Tokyo Commodity Exchange can now give Hong Kong brokers direct access to trades

Tokyo Commodity Exchange encourages brokers to become remote members of its trading system after bourse secures SFC licence

PUBLISHED : Wednesday, 16 July, 2014, 2:21pm
UPDATED : Thursday, 17 July, 2014, 12:26am

The Tokyo Commodity Exchange (Tocom) has secured a licence from the Securities and Futures Commission (SFC) to let Hong Kong brokers have direct trading access to the bourse.

Takamichi Hamada, senior executive manager and chief operating officer of Tocom - which trades gold, rubber, soya bean and oil futures - said the exchange would encourage Hong Kong brokers to become remote members with direct access to its electronic trading system.

"Hong Kong is our market for expansion outside Japan, because we have seen a lot of orders come from Hong Kong brokers, who may trade for mainland and Western customers," he told the South China Morning Post in an exclusive interview.

"Since mainland Chinese are the largest consumers of commodity products, such as gold, rubber and soya beans, we believe the tie-up with Hong Kong would bring huge business opportunities for our exchange."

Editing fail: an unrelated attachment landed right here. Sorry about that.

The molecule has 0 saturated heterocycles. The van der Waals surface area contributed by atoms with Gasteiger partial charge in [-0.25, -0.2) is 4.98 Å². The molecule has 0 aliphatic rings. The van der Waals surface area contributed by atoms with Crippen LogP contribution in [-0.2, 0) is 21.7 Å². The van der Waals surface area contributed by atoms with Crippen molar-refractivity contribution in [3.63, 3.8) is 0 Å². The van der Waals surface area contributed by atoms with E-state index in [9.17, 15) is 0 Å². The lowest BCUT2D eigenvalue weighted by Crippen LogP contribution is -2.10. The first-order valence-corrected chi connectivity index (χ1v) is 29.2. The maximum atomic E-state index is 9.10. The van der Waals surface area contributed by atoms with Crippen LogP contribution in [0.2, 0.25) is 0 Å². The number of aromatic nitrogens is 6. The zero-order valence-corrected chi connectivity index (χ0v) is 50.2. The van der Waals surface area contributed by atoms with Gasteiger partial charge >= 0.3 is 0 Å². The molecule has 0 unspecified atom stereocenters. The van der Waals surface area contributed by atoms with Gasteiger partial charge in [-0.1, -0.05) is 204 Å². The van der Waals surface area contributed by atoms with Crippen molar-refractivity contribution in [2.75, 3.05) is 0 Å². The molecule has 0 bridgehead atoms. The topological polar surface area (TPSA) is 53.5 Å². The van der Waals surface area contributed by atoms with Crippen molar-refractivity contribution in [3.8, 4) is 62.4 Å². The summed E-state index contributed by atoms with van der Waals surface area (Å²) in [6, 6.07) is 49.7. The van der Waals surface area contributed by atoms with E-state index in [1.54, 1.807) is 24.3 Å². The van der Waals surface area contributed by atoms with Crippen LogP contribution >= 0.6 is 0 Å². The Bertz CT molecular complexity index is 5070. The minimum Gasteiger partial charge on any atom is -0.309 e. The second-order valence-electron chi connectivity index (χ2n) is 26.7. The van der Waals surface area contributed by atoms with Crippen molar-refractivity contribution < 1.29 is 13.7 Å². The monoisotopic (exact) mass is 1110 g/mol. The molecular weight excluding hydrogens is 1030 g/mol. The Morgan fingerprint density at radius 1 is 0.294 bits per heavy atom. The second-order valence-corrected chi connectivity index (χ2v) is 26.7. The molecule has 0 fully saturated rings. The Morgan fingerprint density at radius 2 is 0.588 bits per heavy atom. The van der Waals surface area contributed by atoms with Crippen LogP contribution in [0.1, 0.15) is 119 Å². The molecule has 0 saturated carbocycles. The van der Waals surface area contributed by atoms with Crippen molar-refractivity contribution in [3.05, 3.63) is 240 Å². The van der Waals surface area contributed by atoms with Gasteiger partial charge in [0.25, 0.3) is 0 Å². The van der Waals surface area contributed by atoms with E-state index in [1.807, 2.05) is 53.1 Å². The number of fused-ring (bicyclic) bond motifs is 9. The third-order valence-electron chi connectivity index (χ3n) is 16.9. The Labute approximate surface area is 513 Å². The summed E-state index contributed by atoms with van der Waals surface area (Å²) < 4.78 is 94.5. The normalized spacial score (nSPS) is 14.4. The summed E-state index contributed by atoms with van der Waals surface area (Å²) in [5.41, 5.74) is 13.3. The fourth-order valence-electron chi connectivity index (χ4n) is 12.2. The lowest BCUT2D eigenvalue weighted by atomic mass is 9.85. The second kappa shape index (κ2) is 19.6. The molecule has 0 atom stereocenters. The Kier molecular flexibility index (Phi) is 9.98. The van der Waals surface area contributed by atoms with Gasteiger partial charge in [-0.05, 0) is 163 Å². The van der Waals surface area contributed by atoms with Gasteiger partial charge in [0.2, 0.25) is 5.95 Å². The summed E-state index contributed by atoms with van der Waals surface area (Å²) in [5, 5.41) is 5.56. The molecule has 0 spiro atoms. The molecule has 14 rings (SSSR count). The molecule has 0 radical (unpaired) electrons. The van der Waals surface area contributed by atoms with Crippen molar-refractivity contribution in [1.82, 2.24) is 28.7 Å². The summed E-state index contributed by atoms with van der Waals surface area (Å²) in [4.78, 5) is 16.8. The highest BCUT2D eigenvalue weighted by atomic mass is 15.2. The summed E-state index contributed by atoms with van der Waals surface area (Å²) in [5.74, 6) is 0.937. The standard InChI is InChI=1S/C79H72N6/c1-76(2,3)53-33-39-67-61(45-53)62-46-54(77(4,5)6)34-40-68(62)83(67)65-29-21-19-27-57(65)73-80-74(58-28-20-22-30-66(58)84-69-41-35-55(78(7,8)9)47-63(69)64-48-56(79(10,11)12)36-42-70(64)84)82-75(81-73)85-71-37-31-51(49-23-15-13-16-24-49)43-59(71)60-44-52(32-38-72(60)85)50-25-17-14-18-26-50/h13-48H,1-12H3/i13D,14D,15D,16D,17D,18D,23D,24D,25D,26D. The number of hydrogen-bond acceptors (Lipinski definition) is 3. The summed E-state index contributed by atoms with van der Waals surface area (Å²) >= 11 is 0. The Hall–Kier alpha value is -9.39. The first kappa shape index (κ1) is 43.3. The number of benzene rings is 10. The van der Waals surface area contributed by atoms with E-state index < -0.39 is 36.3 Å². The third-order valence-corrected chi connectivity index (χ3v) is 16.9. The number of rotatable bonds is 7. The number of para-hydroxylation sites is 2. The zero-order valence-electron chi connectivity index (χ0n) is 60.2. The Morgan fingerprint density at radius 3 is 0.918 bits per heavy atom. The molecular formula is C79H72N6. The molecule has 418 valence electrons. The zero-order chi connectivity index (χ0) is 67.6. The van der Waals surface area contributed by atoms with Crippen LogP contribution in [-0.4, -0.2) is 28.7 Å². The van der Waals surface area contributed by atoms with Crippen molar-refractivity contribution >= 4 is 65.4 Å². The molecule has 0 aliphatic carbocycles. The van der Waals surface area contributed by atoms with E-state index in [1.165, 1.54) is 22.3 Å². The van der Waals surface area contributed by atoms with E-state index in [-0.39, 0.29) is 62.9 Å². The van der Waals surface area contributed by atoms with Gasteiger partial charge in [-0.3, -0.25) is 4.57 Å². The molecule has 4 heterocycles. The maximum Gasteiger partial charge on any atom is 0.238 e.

At present, 40 per cent of Tocom's turnover comes from overseas, with Hong Kong the largest source, accounting for 19 per cent of total turnover.

Of Tocom's international business, 47 per cent comes from Hong Kong, 24 per cent from the US, 20 per cent from Singapore and 6 per cent from Australia.

Hamada said Hong Kong brokers have had to trade through Japanese brokers in the past. But with an automated trading services licence, Tocom can now accept trades from Hong Kong-based remote members. Direct access would make trading cheaper and quicker for them.

Hamada said his bourse would neither compete with Hong Kong Exchanges and Clearing (HKEx) nor its subsidiary the London Metal Exchange (LME), but would cooperate with them as partners.

He and his team hosted a seminar yesterday afternoon at HKEx, speaking to more than 100 local brokers and commodity traders on the commodity market prospects for 2016-2020.

In September, Hamada said Tocom would help promote the LME in Japan.

"We are not competitors of HKEx or the LME, but we are partners. We may offer the same products, but that does not mean we are rivals. This is because if multiple exchanges are offering the same products, it allows arbitrage opportunities for investors and hence boosts turnover," Hamada said.

Tocom is the latest bourse to tie up with HKEx, after Singapore Exchange linked up with the HKEx data centre last week. From October, HKEx will cooperate in cross-border trading with the Shanghai Stock Exchange.

The Japanese bourse started direct access links with its counterparts in Dubai in 2012 and Singapore last month.

Sun Hung Kai Financial executive director Joseph Tong Tang said he did not think too many brokers in Hong Kong would be interested in direct trading in the Japanese commodity market.

"Many customers in Hong Kong have got used to trading in London or the US gold or oil markets. It will not be easy for them to change their habits," Tong said.